There is no agreement on the exact measures for evaluating the overall UX with a system, largely because different products aim at different kinds of experiences. However, there are some high-level constructs of user experience that can be used as the basis for defining the user experience measures, for example:
- Utility: Does the user perceive the functions in the system as useful and fit for the purpose?
- Usability: Does the user feel that it is easy and efficient to get things done with the system?
- Aesthetics: Does the user see the system as visually attractive? Does it feel pleasurable in hand?
- Identification: Can I identify myself with the product? Do I look good when using it?
- Stimulation: Does the system give me inspiration? Or wow experiences?
- Value: Is the system important to me? What is its value for me?
Since the importance of the above user experience constructs is different to different people, it is an interesting option to define the overall UX measures together with each study participant. Another option to evaluate overall UX is to use simply a scale from positive to negative, without further consideration of the user experience constructs.
Overall UX assessment is methodologically different from objective emotion assessment, but similar to subjective emotion assessment. Generic subjective user experience evaluation methods include interviews, questionnaires, story-telling, and often, a combination of these. An individual method can collect data about a set of specific constructs of user experience, for instance usability testing is used to collect data about usability construct.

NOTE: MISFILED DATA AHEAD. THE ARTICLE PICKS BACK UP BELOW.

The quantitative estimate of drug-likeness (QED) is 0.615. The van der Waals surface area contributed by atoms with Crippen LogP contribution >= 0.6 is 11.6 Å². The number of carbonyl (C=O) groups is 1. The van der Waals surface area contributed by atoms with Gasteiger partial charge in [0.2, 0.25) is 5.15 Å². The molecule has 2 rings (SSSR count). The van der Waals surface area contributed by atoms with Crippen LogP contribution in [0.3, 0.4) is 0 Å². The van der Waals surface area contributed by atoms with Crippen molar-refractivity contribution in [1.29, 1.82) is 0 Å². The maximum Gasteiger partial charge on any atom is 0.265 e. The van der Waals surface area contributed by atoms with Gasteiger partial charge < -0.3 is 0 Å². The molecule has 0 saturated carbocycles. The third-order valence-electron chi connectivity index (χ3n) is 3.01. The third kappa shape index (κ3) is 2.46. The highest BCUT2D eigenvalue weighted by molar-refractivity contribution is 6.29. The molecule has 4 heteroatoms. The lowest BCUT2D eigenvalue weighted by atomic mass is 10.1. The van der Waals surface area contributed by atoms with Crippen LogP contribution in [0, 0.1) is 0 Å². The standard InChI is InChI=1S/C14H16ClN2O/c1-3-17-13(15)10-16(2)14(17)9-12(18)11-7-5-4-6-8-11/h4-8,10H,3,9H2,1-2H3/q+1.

Examples of overall UX evaluation methods (excluding traditional usability methods):
- Diary methods for self-reporting experiences during field studies
- Experience Sampling Method (ESM) for self-reporting during field studies
- Day Reconstruction Method (DRM) – story-telling to reveal the meaningful experiences during field studies
- AttrakDiff questionnaire for overall UX evaluation
- User Experience Questionnaire - UEQ (available in several language versions)
- Ladder interviews e.g. to find out attitudes or values behind behaviour or experience
- HUX - Holistic User Experience identifying the relevant product factors for holistic user experience
UX in video games
A relatively new pursuit in video game playtesting is UX and usability research. An increasing number of companies including some of the world's biggest publishers have begun outsourcing UX evaluation or opening their own in-house labs. Researchers use a variety of HCI and psychological techniques to examine the effectiveness of the user experience of the games during the design process.
There are also some companies starting to use biometrics to scientifically measure the relationship between in-game events and the player's emotions and feelings (the UX), such as Player Research and Serco ExperienceLab in the UK, and Valve Software, Electronic Arts, BoltPeters, and VMC Labs in the USA and Canada. The interest in this area comes from both academia and industry, sometimes enabling collaborative work. Game UX work has been featured at professional venues, such as the Game Developers Conference (GDC)